In our morning Bible study yesterday, Preston Atkinson discussed the reality and implications of and our responsibility toward God’s common grace. In light of that discussion I couldn’t help but post this quote from D.A. Carson:
“It comes as an enormous relief to recognize that, however odious and sweeping sin is, whether in personal idolatry or in its outworking in the barbarities of a Pol Pot or an Auschwitz, God intervenes to restrain evil, to display his ‘common grace’ to and through all, so that glimpses of glory and goodness disclose themselves even in the midst of the wretchedness of rebellion. God still sends his sun and rain upon the just and the unjust; he still guides the surgeon’s hand and gives strength to the person who picks up the garbage; the sunset still takes our breath away, while a baby’s smile steals our hearts. Acts of kindness and self-sacrifice surface among every race and class of human beings, not because we are simple mixtures of good and evil, but because even in the midst of our deep rebellion God restrains us and displays his glory and goodness” (Christ and Culture Revisited: 49).
The question is not why God would allow so much evil, but given the depth of our depravity why there is not more evil than there is.
We covered Joshua 6 in our preaching yesterday. The text begs the question: “How could God endorse what appears to be genocide?” God was not guilty of genocide. Jericho was guilty of “theocide” and deserved every bit of God’s fury. So, let’s not ask why God did what he did to Jericho, but contemplate why he didn’t do it sooner. And there we enter the mysterious world of God’s common grace from which we must never emerge.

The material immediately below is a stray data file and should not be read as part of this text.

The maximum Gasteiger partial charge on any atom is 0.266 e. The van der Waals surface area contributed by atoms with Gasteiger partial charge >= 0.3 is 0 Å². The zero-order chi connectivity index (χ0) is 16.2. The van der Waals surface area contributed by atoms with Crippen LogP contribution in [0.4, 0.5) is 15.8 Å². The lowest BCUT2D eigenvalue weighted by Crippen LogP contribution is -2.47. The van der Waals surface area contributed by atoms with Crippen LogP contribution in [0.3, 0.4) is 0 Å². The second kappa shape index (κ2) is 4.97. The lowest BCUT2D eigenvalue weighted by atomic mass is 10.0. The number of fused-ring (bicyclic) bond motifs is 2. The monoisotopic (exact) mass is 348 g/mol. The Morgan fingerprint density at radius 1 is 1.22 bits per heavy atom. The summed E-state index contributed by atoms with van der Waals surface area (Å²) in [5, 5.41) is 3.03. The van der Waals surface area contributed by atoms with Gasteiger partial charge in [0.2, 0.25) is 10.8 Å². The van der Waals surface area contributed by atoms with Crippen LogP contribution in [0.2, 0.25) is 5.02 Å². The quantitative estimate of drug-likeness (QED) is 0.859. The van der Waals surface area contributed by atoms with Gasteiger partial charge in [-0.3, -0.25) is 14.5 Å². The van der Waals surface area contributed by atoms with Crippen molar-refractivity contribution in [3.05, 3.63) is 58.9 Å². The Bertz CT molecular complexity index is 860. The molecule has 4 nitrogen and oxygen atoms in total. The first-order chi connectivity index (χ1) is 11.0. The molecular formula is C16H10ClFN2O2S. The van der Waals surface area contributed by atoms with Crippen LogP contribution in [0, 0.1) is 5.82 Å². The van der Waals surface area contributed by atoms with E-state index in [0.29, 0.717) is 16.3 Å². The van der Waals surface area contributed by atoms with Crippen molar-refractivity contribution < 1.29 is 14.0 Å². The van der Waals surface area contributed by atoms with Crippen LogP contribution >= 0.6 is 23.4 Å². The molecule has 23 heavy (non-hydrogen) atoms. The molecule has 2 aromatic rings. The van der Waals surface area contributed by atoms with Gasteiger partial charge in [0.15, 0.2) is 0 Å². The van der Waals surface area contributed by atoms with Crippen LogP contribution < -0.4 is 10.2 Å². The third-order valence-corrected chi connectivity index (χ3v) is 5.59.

2 thoughts on “Carson on Common Grace”
I find it interesting that often our “prayer meetings” are so quiet and reserved. In light of Daniel’s prayer and acceptance of guilt he need not bear for his people. (Look at how many times he uses the word “we” when he speaks of Israel’s sin.) I wonder if our prayers are so quietly and reservedly whispered to God that perhaps our lack of intensity is indicative of a lack of soul-deep faith and a sub-lingual fear of appearing politically incorrect? Our tongues do not demonstrate a faith of heart that moves feathers, let alone mountains… We are indeed guilty still, as Adam and Eve were also guilty, and thus the cross! Until Heaven is our Home and Christ is our Host, THIS world will leave us wanting and sometimes in pain. The next Home will erase all memory of anything else, including sin. What a day that will be!!!
My apologies: Daniel 9 was the reference I was citing. Sorry about that. If I could only find my Alzheimers pills I would remember where I put them!